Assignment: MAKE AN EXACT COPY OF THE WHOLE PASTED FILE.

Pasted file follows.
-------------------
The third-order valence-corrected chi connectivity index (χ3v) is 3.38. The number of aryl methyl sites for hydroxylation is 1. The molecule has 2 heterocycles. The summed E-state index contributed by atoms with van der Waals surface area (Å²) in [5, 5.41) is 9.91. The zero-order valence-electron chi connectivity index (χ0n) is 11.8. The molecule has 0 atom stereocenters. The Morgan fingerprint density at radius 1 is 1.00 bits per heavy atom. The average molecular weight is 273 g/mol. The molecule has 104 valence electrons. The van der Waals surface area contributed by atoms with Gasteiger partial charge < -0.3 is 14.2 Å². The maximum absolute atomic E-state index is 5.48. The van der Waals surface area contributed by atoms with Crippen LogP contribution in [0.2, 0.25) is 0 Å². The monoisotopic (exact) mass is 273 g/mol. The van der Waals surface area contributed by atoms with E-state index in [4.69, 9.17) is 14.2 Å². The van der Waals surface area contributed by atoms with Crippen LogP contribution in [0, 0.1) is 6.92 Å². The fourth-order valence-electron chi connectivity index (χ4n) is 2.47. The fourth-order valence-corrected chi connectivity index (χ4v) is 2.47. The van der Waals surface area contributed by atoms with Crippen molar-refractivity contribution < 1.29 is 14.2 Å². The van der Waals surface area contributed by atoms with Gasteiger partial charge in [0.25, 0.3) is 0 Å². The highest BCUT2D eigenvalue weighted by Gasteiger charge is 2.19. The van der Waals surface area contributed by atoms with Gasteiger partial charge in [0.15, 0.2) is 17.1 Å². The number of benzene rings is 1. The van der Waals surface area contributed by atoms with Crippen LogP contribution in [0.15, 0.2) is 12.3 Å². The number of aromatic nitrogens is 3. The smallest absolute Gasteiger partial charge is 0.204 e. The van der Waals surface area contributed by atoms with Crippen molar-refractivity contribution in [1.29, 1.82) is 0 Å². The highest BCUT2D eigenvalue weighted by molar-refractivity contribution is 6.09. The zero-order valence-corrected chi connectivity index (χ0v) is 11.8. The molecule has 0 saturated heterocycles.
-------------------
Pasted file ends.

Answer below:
The third-order valence-corrected chi connectivity index (χ3v) is 3.38. The number of aryl methyl sites for hydroxylation is 1. The molecule has 2 heterocycles. The summed E-state index contributed by atoms with van der Waals surface area (Å²) in [5, 5.41) is 9.91. The zero-order valence-electron chi connectivity index (χ0n) is 11.8. The molecule has 0 atom stereocenters. The Morgan fingerprint density at radius 1 is 1.00 bits per heavy atom. The average molecular weight is 273 g/mol. The molecule has 104 valence electrons. The van der Waals surface area contributed by atoms with Gasteiger partial charge < -0.3 is 14.2 Å². The maximum absolute atomic E-state index is 5.48. The van der Waals surface area contributed by atoms with Crippen LogP contribution in [0.2, 0.25) is 0 Å². The monoisotopic (exact) mass is 273 g/mol. The van der Waals surface area contributed by atoms with E-state index in [4.69, 9.17) is 14.2 Å². The van der Waals surface area contributed by atoms with Crippen LogP contribution in [0, 0.1) is 6.92 Å². The fourth-order valence-electron chi connectivity index (χ4n) is 2.47. The fourth-order valence-corrected chi connectivity index (χ4v) is 2.47. The van der Waals surface area contributed by atoms with Crippen molar-refractivity contribution < 1.29 is 14.2 Å². The van der Waals surface area contributed by atoms with Gasteiger partial charge in [0.25, 0.3) is 0 Å². The highest BCUT2D eigenvalue weighted by Gasteiger charge is 2.19. The van der Waals surface area contributed by atoms with Gasteiger partial charge in [0.15, 0.2) is 17.1 Å². The number of benzene rings is 1. The van der Waals surface area contributed by atoms with Crippen LogP contribution in [0.15, 0.2) is 12.3 Å². The number of aromatic nitrogens is 3. The smallest absolute Gasteiger partial charge is 0.204 e. The van der Waals surface area contributed by atoms with Crippen molar-refractivity contribution in [1.29, 1.82) is 0 Å². The highest BCUT2D eigenvalue weighted by molar-refractivity contribution is 6.09. The zero-order valence-corrected chi connectivity index (χ0v) is 11.8. The molecule has 0 saturated heterocycles.